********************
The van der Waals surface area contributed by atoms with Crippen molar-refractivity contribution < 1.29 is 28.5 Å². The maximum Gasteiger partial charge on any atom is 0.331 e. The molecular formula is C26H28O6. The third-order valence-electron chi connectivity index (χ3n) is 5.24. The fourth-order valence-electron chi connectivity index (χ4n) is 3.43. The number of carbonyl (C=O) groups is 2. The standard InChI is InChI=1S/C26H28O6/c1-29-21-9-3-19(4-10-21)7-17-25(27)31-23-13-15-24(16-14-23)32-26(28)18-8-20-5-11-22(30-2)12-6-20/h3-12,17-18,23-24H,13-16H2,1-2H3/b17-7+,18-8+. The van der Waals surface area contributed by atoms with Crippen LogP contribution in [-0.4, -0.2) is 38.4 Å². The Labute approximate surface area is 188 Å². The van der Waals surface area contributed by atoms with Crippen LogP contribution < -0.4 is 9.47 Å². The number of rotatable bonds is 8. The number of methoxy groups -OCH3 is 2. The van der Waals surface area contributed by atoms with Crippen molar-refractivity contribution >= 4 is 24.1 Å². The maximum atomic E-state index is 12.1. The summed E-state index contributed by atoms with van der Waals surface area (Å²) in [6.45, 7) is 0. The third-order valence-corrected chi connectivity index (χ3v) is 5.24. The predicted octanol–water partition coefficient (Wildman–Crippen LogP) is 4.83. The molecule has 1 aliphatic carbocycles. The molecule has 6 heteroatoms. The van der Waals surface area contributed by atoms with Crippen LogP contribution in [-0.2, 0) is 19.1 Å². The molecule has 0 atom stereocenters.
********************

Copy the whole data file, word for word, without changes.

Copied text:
The van der Waals surface area contributed by atoms with Crippen molar-refractivity contribution < 1.29 is 28.5 Å². The maximum Gasteiger partial charge on any atom is 0.331 e. The molecular formula is C26H28O6. The third-order valence-electron chi connectivity index (χ3n) is 5.24. The fourth-order valence-electron chi connectivity index (χ4n) is 3.43. The number of carbonyl (C=O) groups is 2. The standard InChI is InChI=1S/C26H28O6/c1-29-21-9-3-19(4-10-21)7-17-25(27)31-23-13-15-24(16-14-23)32-26(28)18-8-20-5-11-22(30-2)12-6-20/h3-12,17-18,23-24H,13-16H2,1-2H3/b17-7+,18-8+. The van der Waals surface area contributed by atoms with Crippen LogP contribution in [-0.4, -0.2) is 38.4 Å². The Labute approximate surface area is 188 Å². The van der Waals surface area contributed by atoms with Crippen LogP contribution < -0.4 is 9.47 Å². The number of rotatable bonds is 8. The number of methoxy groups -OCH3 is 2. The van der Waals surface area contributed by atoms with Crippen molar-refractivity contribution >= 4 is 24.1 Å². The maximum atomic E-state index is 12.1. The summed E-state index contributed by atoms with van der Waals surface area (Å²) in [6.45, 7) is 0. The third-order valence-corrected chi connectivity index (χ3v) is 5.24. The predicted octanol–water partition coefficient (Wildman–Crippen LogP) is 4.83. The molecule has 1 aliphatic carbocycles. The molecule has 6 heteroatoms. The van der Waals surface area contributed by atoms with Crippen LogP contribution in [-0.2, 0) is 19.1 Å². The molecule has 0 atom stereocenters.